Nov 19, 2020 - Technology

Apple's App Store commissions tweaks leave critics wanting

Illustration of the Apple logo made out of a repeating hundred dollar bill pattern.
Illustration: Aïda Amer/Axios

While many developers will benefit from Apple's move Wednesday to cut commissions for companies earning less than $1 million per year in App Store revenue, the company's critics derided the move as a cynical attempt to distract from what they see as Apple's broader anticompetitive business practices.

Why it matters: Apple's move appears designed to appease concerns from critics and regulators, but it's unclear how far it will go to assuage them. Thus far, not very.

Between the lines: The vast majority of developers make less than $1 million per year and will benefit from the change. But most of Apple's revenue comes from a small number of large developers.

  • That means most consumers will still be absorbing Apple's higher 30% rate for the vast majority of paid downloads and in-app purchases.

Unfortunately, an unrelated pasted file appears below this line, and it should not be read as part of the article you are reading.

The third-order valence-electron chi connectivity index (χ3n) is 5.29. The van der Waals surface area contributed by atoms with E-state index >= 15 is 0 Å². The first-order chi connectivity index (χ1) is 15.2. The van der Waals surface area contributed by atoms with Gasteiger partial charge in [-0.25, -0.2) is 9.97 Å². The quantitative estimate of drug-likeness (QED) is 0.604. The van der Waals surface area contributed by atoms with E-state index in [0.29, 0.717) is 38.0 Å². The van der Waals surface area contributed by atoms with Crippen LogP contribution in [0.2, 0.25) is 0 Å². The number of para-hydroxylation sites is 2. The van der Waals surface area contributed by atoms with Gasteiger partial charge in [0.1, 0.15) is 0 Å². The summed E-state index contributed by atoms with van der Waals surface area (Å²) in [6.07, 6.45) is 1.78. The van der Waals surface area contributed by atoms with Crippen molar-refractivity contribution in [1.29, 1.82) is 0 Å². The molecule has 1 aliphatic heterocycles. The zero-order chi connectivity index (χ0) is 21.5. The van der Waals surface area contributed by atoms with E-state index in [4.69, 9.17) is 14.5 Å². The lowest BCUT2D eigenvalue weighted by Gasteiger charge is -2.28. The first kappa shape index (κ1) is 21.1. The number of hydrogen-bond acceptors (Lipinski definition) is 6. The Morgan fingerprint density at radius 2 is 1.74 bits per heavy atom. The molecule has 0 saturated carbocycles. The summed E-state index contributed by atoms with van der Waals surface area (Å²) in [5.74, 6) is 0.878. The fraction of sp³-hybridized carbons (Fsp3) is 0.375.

• Loup Ventures' Gene Munster estimates that the move will cut Apple's commission revenue for fiscal 2021 from $15.8 billion to $14.2 billion, about 0.5% of the company's total estimated revenue.

The big picture: Most of those who spoke out Wednesday have previously criticized Apple over its App Store practices, including Spotify, Match Group, Basecamp — and of course Fortnite creator Epic Games, which is suing Apple (and Google) over mobile app store commissions.

  • Speaking at the New York Times' DealBook online summit, Epic CEO Tim Sweeney called his company's effort an act of civil disobedience: "When a contract goes outside the bounds of the law, as Apple is doing, and has such a negative and pervasive impact on society, it's everybody's duty to fight."
  • As for Apple's rate cut, Sweeney said it was "a fantastic change" for many small developers. "Who it's not awesome for is consumers," he said.

What they're saying:

  • Basecamp CTO David Heinemeier Hansson: "Trying to split the App Store opposition with conditional charity concessions, they — a $2T conglomerate — get to paint any developer making more than $1m as greedy, always wanting more. As clever as it's sick."
  • Coalition for App Fairness: "Apple's announcement doesn't even begin to rectify the abuse and monopoly behavior developers have to endure in the App Store. We need fundamental change."

The other side: "The reduced commission for small businesses will allow them to put additional resources towards scaling up and innovating new products and services," said ACT — The App Association president Morgan Reed.

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